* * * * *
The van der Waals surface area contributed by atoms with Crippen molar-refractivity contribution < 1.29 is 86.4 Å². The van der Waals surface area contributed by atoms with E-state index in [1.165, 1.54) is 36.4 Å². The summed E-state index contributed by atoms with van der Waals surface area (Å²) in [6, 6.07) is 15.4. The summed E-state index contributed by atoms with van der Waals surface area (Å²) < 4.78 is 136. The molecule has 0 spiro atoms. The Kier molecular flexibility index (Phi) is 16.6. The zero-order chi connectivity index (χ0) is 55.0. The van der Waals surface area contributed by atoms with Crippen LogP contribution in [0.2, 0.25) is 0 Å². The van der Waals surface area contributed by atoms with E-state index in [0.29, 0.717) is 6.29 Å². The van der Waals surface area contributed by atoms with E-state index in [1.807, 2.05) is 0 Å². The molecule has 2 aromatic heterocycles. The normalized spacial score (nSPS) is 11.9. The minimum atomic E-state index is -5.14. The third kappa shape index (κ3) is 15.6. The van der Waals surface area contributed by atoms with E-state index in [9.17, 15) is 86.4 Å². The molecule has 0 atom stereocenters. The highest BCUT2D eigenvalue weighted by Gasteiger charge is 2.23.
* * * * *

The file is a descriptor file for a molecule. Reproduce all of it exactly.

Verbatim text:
The van der Waals surface area contributed by atoms with Crippen molar-refractivity contribution < 1.29 is 86.4 Å². The van der Waals surface area contributed by atoms with E-state index in [1.165, 1.54) is 36.4 Å². The summed E-state index contributed by atoms with van der Waals surface area (Å²) in [6, 6.07) is 15.4. The summed E-state index contributed by atoms with van der Waals surface area (Å²) < 4.78 is 136. The molecule has 0 spiro atoms. The Kier molecular flexibility index (Phi) is 16.6. The zero-order chi connectivity index (χ0) is 55.0. The van der Waals surface area contributed by atoms with Crippen LogP contribution in [0.2, 0.25) is 0 Å². The van der Waals surface area contributed by atoms with E-state index in [0.29, 0.717) is 6.29 Å². The van der Waals surface area contributed by atoms with E-state index in [1.807, 2.05) is 0 Å². The molecule has 2 aromatic heterocycles. The normalized spacial score (nSPS) is 11.9. The minimum atomic E-state index is -5.14. The third kappa shape index (κ3) is 15.6. The van der Waals surface area contributed by atoms with E-state index in [9.17, 15) is 86.4 Å². The molecule has 0 atom stereocenters. The highest BCUT2D eigenvalue weighted by Gasteiger charge is 2.23.